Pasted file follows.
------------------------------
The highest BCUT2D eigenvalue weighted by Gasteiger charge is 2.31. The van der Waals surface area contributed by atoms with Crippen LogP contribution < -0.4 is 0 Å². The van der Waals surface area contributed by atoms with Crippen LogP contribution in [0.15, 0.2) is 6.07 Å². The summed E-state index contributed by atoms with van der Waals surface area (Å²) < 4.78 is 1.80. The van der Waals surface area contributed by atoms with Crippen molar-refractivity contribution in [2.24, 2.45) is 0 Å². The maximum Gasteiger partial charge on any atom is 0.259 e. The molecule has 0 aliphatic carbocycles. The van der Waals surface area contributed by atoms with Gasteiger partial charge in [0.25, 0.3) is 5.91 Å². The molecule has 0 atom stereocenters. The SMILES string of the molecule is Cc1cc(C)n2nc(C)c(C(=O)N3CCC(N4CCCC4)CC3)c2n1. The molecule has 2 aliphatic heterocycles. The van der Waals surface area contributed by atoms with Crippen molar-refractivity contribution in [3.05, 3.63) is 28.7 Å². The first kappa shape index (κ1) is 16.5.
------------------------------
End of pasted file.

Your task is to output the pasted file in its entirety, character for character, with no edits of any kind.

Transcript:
The highest BCUT2D eigenvalue weighted by Gasteiger charge is 2.31. The van der Waals surface area contributed by atoms with Crippen LogP contribution < -0.4 is 0 Å². The van der Waals surface area contributed by atoms with Crippen LogP contribution in [0.15, 0.2) is 6.07 Å². The summed E-state index contributed by atoms with van der Waals surface area (Å²) < 4.78 is 1.80. The van der Waals surface area contributed by atoms with Crippen molar-refractivity contribution in [2.24, 2.45) is 0 Å². The maximum Gasteiger partial charge on any atom is 0.259 e. The molecule has 0 aliphatic carbocycles. The van der Waals surface area contributed by atoms with Gasteiger partial charge in [0.25, 0.3) is 5.91 Å². The molecule has 0 atom stereocenters. The SMILES string of the molecule is Cc1cc(C)n2nc(C)c(C(=O)N3CCC(N4CCCC4)CC3)c2n1. The molecule has 2 aliphatic heterocycles. The van der Waals surface area contributed by atoms with Crippen molar-refractivity contribution in [3.05, 3.63) is 28.7 Å². The first kappa shape index (κ1) is 16.5.